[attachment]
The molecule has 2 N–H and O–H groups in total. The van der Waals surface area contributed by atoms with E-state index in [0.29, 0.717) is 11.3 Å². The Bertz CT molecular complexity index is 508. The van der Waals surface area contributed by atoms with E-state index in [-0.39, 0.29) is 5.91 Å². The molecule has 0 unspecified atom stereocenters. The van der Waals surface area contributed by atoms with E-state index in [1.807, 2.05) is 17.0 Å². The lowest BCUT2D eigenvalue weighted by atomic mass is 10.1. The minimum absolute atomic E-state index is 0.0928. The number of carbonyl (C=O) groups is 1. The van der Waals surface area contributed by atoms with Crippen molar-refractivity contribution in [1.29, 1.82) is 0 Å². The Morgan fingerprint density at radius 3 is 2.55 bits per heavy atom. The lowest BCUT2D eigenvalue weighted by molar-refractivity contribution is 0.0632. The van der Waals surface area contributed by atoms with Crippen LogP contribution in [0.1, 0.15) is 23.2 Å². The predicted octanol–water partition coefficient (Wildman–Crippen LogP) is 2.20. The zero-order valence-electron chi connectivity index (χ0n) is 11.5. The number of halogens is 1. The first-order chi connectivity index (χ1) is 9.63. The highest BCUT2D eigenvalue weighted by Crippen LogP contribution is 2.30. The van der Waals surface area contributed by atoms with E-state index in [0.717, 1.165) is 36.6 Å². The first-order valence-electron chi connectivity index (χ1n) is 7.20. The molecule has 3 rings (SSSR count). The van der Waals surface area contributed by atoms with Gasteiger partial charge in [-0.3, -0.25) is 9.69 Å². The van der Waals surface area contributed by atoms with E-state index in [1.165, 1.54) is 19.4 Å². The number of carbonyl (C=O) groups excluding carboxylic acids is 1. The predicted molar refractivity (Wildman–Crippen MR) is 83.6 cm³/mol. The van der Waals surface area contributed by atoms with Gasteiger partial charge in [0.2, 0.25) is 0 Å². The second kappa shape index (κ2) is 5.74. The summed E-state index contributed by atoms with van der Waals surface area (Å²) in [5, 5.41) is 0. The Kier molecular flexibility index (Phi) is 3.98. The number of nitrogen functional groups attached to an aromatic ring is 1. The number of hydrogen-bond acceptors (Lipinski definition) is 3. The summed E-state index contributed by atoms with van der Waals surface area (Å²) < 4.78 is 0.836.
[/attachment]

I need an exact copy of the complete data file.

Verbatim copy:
The molecule has 2 N–H and O–H groups in total. The van der Waals surface area contributed by atoms with E-state index in [0.29, 0.717) is 11.3 Å². The Bertz CT molecular complexity index is 508. The van der Waals surface area contributed by atoms with E-state index in [-0.39, 0.29) is 5.91 Å². The molecule has 0 unspecified atom stereocenters. The van der Waals surface area contributed by atoms with E-state index in [1.807, 2.05) is 17.0 Å². The lowest BCUT2D eigenvalue weighted by atomic mass is 10.1. The minimum absolute atomic E-state index is 0.0928. The number of carbonyl (C=O) groups is 1. The van der Waals surface area contributed by atoms with Crippen molar-refractivity contribution in [1.29, 1.82) is 0 Å². The Morgan fingerprint density at radius 3 is 2.55 bits per heavy atom. The lowest BCUT2D eigenvalue weighted by molar-refractivity contribution is 0.0632. The van der Waals surface area contributed by atoms with Crippen LogP contribution in [0.1, 0.15) is 23.2 Å². The predicted octanol–water partition coefficient (Wildman–Crippen LogP) is 2.20. The zero-order valence-electron chi connectivity index (χ0n) is 11.5. The number of halogens is 1. The first-order chi connectivity index (χ1) is 9.63. The highest BCUT2D eigenvalue weighted by Crippen LogP contribution is 2.30. The van der Waals surface area contributed by atoms with E-state index in [0.717, 1.165) is 36.6 Å². The first-order valence-electron chi connectivity index (χ1n) is 7.20. The molecule has 3 rings (SSSR count). The van der Waals surface area contributed by atoms with Gasteiger partial charge in [-0.3, -0.25) is 9.69 Å². The van der Waals surface area contributed by atoms with E-state index in [1.165, 1.54) is 19.4 Å². The number of carbonyl (C=O) groups excluding carboxylic acids is 1. The predicted molar refractivity (Wildman–Crippen MR) is 83.6 cm³/mol. The van der Waals surface area contributed by atoms with Gasteiger partial charge in [0.2, 0.25) is 0 Å². The second kappa shape index (κ2) is 5.74. The summed E-state index contributed by atoms with van der Waals surface area (Å²) in [5, 5.41) is 0. The Kier molecular flexibility index (Phi) is 3.98. The number of nitrogen functional groups attached to an aromatic ring is 1. The number of hydrogen-bond acceptors (Lipinski definition) is 3. The summed E-state index contributed by atoms with van der Waals surface area (Å²) < 4.78 is 0.836.